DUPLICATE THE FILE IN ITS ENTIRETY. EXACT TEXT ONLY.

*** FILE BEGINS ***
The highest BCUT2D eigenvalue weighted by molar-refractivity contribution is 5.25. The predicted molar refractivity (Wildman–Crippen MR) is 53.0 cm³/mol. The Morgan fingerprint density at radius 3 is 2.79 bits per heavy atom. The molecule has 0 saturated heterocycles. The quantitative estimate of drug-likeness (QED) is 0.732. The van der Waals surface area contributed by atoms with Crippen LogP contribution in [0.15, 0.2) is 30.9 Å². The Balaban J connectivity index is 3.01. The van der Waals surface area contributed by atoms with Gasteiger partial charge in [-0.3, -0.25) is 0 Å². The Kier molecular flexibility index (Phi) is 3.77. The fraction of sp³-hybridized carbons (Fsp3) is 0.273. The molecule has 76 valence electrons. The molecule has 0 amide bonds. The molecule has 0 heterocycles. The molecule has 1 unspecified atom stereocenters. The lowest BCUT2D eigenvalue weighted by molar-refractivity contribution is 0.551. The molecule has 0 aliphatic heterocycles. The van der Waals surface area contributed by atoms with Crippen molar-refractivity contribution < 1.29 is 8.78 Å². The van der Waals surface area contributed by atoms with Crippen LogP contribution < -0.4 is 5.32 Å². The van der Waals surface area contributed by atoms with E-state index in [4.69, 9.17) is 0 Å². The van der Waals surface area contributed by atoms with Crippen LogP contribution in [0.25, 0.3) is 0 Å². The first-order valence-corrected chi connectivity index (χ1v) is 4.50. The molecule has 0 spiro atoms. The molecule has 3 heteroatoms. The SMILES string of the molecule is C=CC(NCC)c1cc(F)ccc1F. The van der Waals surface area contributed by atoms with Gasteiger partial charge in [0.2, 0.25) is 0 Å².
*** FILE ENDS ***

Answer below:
The highest BCUT2D eigenvalue weighted by molar-refractivity contribution is 5.25. The predicted molar refractivity (Wildman–Crippen MR) is 53.0 cm³/mol. The Morgan fingerprint density at radius 3 is 2.79 bits per heavy atom. The molecule has 0 saturated heterocycles. The quantitative estimate of drug-likeness (QED) is 0.732. The van der Waals surface area contributed by atoms with Crippen LogP contribution in [0.15, 0.2) is 30.9 Å². The Balaban J connectivity index is 3.01. The van der Waals surface area contributed by atoms with Gasteiger partial charge in [-0.3, -0.25) is 0 Å². The Kier molecular flexibility index (Phi) is 3.77. The fraction of sp³-hybridized carbons (Fsp3) is 0.273. The molecule has 76 valence electrons. The molecule has 0 amide bonds. The molecule has 0 heterocycles. The molecule has 1 unspecified atom stereocenters. The lowest BCUT2D eigenvalue weighted by molar-refractivity contribution is 0.551. The molecule has 0 aliphatic heterocycles. The van der Waals surface area contributed by atoms with Crippen molar-refractivity contribution < 1.29 is 8.78 Å². The van der Waals surface area contributed by atoms with Crippen LogP contribution < -0.4 is 5.32 Å². The van der Waals surface area contributed by atoms with E-state index in [4.69, 9.17) is 0 Å². The van der Waals surface area contributed by atoms with Crippen LogP contribution in [0.25, 0.3) is 0 Å². The first-order valence-corrected chi connectivity index (χ1v) is 4.50. The molecule has 0 spiro atoms. The molecule has 3 heteroatoms. The SMILES string of the molecule is C=CC(NCC)c1cc(F)ccc1F. The van der Waals surface area contributed by atoms with Gasteiger partial charge in [0.2, 0.25) is 0 Å².